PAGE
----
The next morning, we had a hearty breakfast back in the dining car.   Pancakes were a favorite. My brother and I got more excited as we got closer and closer to Clayton. Shortly after breakfast, we arrived at the station in Clayton, which is now Frink Park. My recollection was that there was not much of a station, but it did not matter as the River beckoned us.  There were several tracks at the Clayton station, as coal cars sat on sidings to be offloaded in the tipple, to fuel lakers and freighters.    The smell of the River was a welcome change from the scent of coal and lubricating oil from the steam locomotive.

Our boatman would be waiting for us at the village dock which was a short walk from the station.  The porter from the New York Central would load our luggage from train car to a large wood cart, and walk it down to our boat.   And if a freighter was in port for loading coal into her bunkers, its length would stretch over much of the entrance to the village docks.  And as coal ran into the ship, it was very noisy and a bit dusty.   Sometimes, we would have a shopping list from our cook Alice Rusho, for the IGA Burn’s market in Clayton, to take back to “The Orchards”.   We also maintained a meat locker near the station, as we were still on a generator on Grindstone up until 1955.   So, we often picked up some steaks and roasts for the stay on the island.

NY Central Railway System of long ago. 

During the heyday of train travel to the River, I read that fourteen trains a day arrived in Clayton during the Summer season.    With opening of the interstate highway system and I-81 in New York in about 1957, the drive time from Pittsburgh to Clayton was cut from 12 or 13 hours, to only 7 or 8.   Therefore, train travel slowly but surely disappeared forever as an option to the North Country.    Driving by car was not nearly so exciting, but it allowed you to travel at your own schedule.  Eventually my father, Dan Casali, and his business partner, Harry Werksman , purchased an airplane that allowed us to fly from Pittsburgh to Watertown in 2.5 hours,  and then a taxi ride from the Dexter/Watertown Field to Clayton got us here in about three hours of total travel time.  Therefore, we could be at our cottage on Grindstone Island in a fraction of the time it once took by train.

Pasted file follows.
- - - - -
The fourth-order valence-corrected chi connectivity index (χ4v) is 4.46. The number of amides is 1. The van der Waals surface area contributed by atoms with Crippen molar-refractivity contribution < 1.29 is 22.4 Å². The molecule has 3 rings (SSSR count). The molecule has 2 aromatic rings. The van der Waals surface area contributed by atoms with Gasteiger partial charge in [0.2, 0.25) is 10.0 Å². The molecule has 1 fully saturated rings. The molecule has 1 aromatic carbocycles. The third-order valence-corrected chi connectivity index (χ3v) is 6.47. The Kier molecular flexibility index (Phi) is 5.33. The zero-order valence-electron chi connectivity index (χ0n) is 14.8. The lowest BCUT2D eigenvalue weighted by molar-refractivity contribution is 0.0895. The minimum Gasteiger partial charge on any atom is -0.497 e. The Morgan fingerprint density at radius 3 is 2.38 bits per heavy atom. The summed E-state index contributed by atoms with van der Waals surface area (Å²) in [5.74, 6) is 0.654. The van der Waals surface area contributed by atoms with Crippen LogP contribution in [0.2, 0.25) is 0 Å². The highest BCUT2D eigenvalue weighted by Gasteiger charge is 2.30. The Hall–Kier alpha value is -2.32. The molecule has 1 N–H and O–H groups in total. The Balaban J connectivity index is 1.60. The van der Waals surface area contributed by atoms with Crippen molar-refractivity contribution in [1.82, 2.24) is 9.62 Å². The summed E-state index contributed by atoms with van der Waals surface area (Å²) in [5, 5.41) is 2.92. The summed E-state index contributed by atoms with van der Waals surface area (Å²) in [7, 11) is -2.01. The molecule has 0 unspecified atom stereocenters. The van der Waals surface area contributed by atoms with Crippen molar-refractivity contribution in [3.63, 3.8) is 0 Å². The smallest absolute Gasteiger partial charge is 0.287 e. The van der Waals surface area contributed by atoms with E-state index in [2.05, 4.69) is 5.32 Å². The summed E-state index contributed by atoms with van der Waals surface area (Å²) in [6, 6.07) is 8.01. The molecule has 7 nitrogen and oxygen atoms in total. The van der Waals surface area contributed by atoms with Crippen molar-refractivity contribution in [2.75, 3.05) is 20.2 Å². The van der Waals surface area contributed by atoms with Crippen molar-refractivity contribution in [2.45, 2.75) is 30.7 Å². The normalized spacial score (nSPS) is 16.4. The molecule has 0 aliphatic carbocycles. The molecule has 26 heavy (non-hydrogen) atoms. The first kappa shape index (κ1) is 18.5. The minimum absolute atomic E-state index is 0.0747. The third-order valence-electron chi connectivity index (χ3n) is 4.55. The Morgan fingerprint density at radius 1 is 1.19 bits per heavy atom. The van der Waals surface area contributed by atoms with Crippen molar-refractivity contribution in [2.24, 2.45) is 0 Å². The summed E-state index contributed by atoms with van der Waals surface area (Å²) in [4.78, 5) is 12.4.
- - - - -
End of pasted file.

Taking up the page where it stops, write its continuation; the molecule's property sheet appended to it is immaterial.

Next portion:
Today's Frink Park Structure on Clayton, NY's waterfront. 

The railroad tracks have been lifted decades ago, the Clayton station is gone, and the New York Central system is history.   The design of the Frink Park structure today mirrors the old train station thereby sparking memories. As travelers no longer have the option of rail service to the North Country, which is unfortunate in my view. Summer residents and visitors must rely on automobiles, or for a lucky few, aircraft.  Gone is rail travel to the Thousand Islands and other parts of the North Country, but it not forgotten, by those of us who got here by train.  

By Rick Casali

Rick Casali is a resident of Wellesley Island.  During his youth, his parents had a cottage from 1947 to 1965 named The Orchards on Grindstone Island.  Rick now splits his time between Stuart, Florida and the River.  He was with Columbia Gas System for 29 years, and ran their Washington, DC office. Then in 2000, he started brokering boats and yachts, and continues as a broker with North Point Yacht Sales.  Rick and his wife Anne cruise the River in a 26’ Lyman “Turtles”, and a Seaway 21 center console as well as a catboat named “Tango”.  They live on Tennis Island North on Wellesley Island.

Posted in: Volume 14, Issue 2, February 2019, History